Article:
What’s interesting, and upon reflection striking, is that, despite the frequent comparisons to Moses, and the proximity to Pesach with which all of these eulogies were delivered, very few Jewish eulogizers praised Lincoln as the emancipator of the slaves. This part of his legacy didn’t, generally speaking, have any special resonance for us. Which points to the simple reality that we, as a community, didn’t make any connections or draw any parallels between the story of the black slaves and our own story. We just didn’t go there.

Even the few eulogizers who did highlight Lincoln’s role as emancipator, did not do so in the context of Egypt and the Exodus. Rabbi Isaac Meyer Wise alluded to the teaching of Isaiah , as he exhorted his audience, “let us effect and perpetuate the great desires which heaved in the breast of Abraham Lincoln… Let us break asunder, wherever we can, the chains of the bondsman, the fetters of the slave,” And Rabbi Sabato Morias, of Mikveh Israel of Philadelphia, alluded to the teaching of Hillel in declaring, “To forbear doing unto others what would displease us, was his golden rule. It was this maxim that he illustrated in the immortal document of emancipation that bears his honorable signature.” Isaiah, Hillel – but no citations from the book of Shmot. Even while we were comparing Lincoln to Moshe, and even while we were doing so in the weeks following Pesach. The black slaves themselves made the connection all the time of course, “Go down, Moses, Way down in Egypt’s land, Tell old Pharaoh, Let my people go.” But we did not.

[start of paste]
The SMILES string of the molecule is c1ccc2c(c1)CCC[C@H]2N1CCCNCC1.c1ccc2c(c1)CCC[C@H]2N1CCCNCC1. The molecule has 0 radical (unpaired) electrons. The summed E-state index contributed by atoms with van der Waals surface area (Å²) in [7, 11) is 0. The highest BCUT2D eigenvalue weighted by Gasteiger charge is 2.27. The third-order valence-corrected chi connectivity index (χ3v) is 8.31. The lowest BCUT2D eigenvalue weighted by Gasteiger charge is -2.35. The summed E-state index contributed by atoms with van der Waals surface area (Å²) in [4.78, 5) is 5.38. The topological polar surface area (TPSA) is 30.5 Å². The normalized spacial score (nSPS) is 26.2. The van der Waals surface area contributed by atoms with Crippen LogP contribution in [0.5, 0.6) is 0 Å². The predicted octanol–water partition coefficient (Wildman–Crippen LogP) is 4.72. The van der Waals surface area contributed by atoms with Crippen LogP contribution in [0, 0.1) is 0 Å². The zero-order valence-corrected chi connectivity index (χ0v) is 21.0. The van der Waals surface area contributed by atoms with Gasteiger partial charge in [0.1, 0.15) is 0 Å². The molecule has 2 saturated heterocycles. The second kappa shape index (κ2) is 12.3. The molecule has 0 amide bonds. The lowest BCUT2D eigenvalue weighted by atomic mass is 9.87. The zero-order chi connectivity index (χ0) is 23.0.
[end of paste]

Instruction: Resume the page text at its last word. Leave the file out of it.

And in truth, this is all perfectly explicable given our cultural and historical circumstances in 19th century America.. In the south, slavery was a deeply-rooted cultural and economic institution, where Jews relied on slaves no more – but no less – than their Gentile counterparts did. And while Jews in the north, like Gentiles in the north, were anti –slavery, this was not the war was about. The war was about preserving the Union, which for people like us – immigrants from Europe who were living in freedom for the first time – was very very important. And as Jews we were actually disinclined toward the abolitionist cause, as the die- hard abolitionists tended to be Protestant evangelicals whose mission included converting Jews, and – because history is a crazy thing – some of whom were pretty anti-Semitic. And when we did hear our rabbis talk about the slavery, the issue they were often discussing was the politically-tinged question as to whether or not slavery was sinful. And for the record, some argued that it was not. B’nei Jeshurun’s Rabbi Morris Rafall (in New York) for example, after cataloging all of the great Biblical figures who owned slaves, asked, “Does it not strike you, when you declare slavery to be a sin, that you are guilty of something very little short of blasphemy?” The cultural and historical circumstances of the time just didn’t take us to the place where we’d draw a parallel to – or experience empathy with – the situation of the black slaves.

It’s not a judgment. Rather an observation. But it’s an observation that reminds us that we must never rest easy, or be complacent about the level of religious and moral insight we’ve achieved. Our religious and moral insight need to be always be progressing. And we need to possess the openness and courage that this process demands, for there are always higher and more refined insights and realizations to reach. And this too, is part of Lincoln’s legacy. His attitudes toward abolition famously evolved as well. In this way too, he is a hero and a model.


Ark as Metaphor

February 13, 2014

In synagogues the world over Jewish people are reading the Biblical book of Exodus, with its quintessential moment of Jewish history. The Children of Israel, several weeks after their exodus from Egypt, reach Mount Sinai and there receive the two tablets of stone on which is written the ten commandments, followed by the rest of the laws of the Bible, 613 if you count them all. The moment is a powerful one. The Bible describes God descending on the top of the mountain in a “cloud”, speaking to the people of Israel and giving the tablets and the laws of the five books of Moses, the Torah, to the people.